Monday, December 21, 2009

Boto 1.9a released

Hi -

I have just uploaded a new version of boto to the downloads section at Version 1.9a is a significant and long overdue release that includes, among other things:
  • Support for Virtual Private Cloud (VPC)
  • Support for Relational Data Service (RDS)
  • Support for Shared EBS Snapshots
  • Support for Boot From EBS
  • Support for Spot Instances
  • CloudFront private and streaming Distributions
  • Use of POST in data-heavy requests in ec2 and sdb modules
  • Support for new us-west-1 region
  • Fixes for more than 25 issues
Other than bug fixes and support for any new services, the bulk of the development effort from now on will focus on the boto 2.0 release. This will be a significant new release with some major changes and exciting new features.



  1. Nice work, Mitch. I updated the recent changes from the repository and it fixed a minor bug I was tracking down.

  2. Hi Mitch just updated to 1.9b and am having problems trying to put a serialized protocol buffer string into simpledb. I get the following error:

    raise self.ResponseError(response.status, response.reason, body)
    boto.exception.SDBResponseError: 403 Forbidden

    < Code >SignatureDoesNotMatchThe request signature we calculated does not math the signature you provided....

    item = sdb.new_item(
    item["test"] = "some text"
    item["nextval"] = "More text"
    vlog = vlog_pb2.Vlog()
    vlog.test = "some text"
    vlog.nextval = "More text"
    vStr = vlog.SerializeToString()
    item.["pb"] = vStr

    I get this when I do an

    I can send you more code or the serilized string output if you need me to. I get an error if I do a unicode(vStr,"utf-8") if this helps:

    UnicodeDecodeError: 'utf8' can't decode byte 0xa6 in position 89: unexpected code byte

  3. Boto is great for a lot of what we use AWS for. Quick question though in 1.9b do selects return the whole record set or just up to 100? I thought boto handled the pagination of the larger queries. Or is there something more that I need to do.

    select = 'SELECT * FROM `MYTABLE` where vdate between "'+dt+'" and "'+dt2+'"''MYTABLE',select)
    for item in rs:

    I seem to only get 100 when there should be 1506 for the date range I used. I get the proper count if I do:

    select = 'SELECT count(*) FROM `MYTABLE` where vdate between "'+dt+'" and "'+dt2+'"'

    Thanks in advance again

  4. There are really two interfaces into the select query. The one on the SDBConnection object is a low-level one that requires you to handle the results paging yourself. However, if you instead do:

    >>> d = c.lookup('mydomain')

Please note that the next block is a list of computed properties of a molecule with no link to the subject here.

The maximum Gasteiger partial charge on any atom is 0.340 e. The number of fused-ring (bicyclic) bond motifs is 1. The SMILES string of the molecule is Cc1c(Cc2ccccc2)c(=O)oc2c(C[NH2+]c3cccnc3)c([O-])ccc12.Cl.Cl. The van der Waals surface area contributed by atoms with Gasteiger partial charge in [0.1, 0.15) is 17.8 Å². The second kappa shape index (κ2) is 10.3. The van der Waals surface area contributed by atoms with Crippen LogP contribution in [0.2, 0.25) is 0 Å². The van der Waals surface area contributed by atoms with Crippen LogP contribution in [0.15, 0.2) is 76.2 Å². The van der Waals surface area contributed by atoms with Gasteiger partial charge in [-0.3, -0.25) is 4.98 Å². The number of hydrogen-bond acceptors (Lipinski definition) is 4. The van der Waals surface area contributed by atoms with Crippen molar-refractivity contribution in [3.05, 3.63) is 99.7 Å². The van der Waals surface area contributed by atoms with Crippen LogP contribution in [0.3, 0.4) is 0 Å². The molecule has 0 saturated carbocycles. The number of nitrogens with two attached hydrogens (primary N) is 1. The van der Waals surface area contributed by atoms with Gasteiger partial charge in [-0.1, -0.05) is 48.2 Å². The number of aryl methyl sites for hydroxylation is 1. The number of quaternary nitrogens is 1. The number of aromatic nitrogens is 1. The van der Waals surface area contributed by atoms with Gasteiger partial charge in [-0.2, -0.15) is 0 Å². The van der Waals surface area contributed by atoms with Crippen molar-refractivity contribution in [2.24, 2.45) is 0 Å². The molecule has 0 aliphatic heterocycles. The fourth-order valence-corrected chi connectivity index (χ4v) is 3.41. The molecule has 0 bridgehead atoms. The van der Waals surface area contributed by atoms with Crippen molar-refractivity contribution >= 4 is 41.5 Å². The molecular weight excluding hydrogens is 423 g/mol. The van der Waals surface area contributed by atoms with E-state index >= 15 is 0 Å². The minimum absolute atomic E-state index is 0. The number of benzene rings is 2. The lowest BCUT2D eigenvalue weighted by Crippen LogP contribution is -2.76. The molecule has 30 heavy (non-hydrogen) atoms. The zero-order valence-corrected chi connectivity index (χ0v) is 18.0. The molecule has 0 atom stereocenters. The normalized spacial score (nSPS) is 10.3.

>>> rs ='your query')

    and then iterate over "rs" it will handle the paging for you.

  5. Thanks Mitch as always. It worked!

  6. What is the app you are interacting with above? The one that produces the vStr that is causing problems?

  7. google's protocol buffers 2.2.0a for python

    Model is very simple one

    package pviewlog;

    message Viewlog {
    optional string KEY_ID = 1;
    optional int32 ORDER_NUM = 2;
    optional string USER = 3;
    optional string VIEWED_ON = 4;

    after setting up the file

    import viewlog_pb2

    Then I create the protocol buffer file and then serialize it. I don't seem to have the problem writing the file out to s3 but I am with sdb.

    Thanks again

  8. ok a friend of mine has come up with some interesting conclusions about protocol buffers and simple db.

    1. Protocol Buffer data is language neutral when in it is in its binary format;
    2. The Java and C++ generated objects (and other referenced code) serialize the buffers in this binary format;
    3. I was able to serialize a buffer to SimpleDB in form of UTF-8 because I made a mistake; I used a convenience protocol buffer method (part of the ByteString object) to take their 'encoded' stream and turn into into an encoded ByteString and then turned that into a UTF-8; this allows Java programs to deal with protocol buffers as "real" strings, but these strings (unless the encoding is duplicated) are not the intended binary data (so, only a program that knew that encoding could retrieve it) -- and that totally defeats the purpose; and
    4. The Python library for protocol buffers (SerializeToString) does return a str, but it is NOT a real string.

    The SimpleDB interface (if I am not mistaking) accepts String data type only. If someone wants to save binary data, then they need to encode it as such. There are may published methods to do that, and we can always build our own. But that would defeat the purpose. We want to use protocol buffers because of the advantages it has, and because it is a convenient language neutral data packaging mechanism.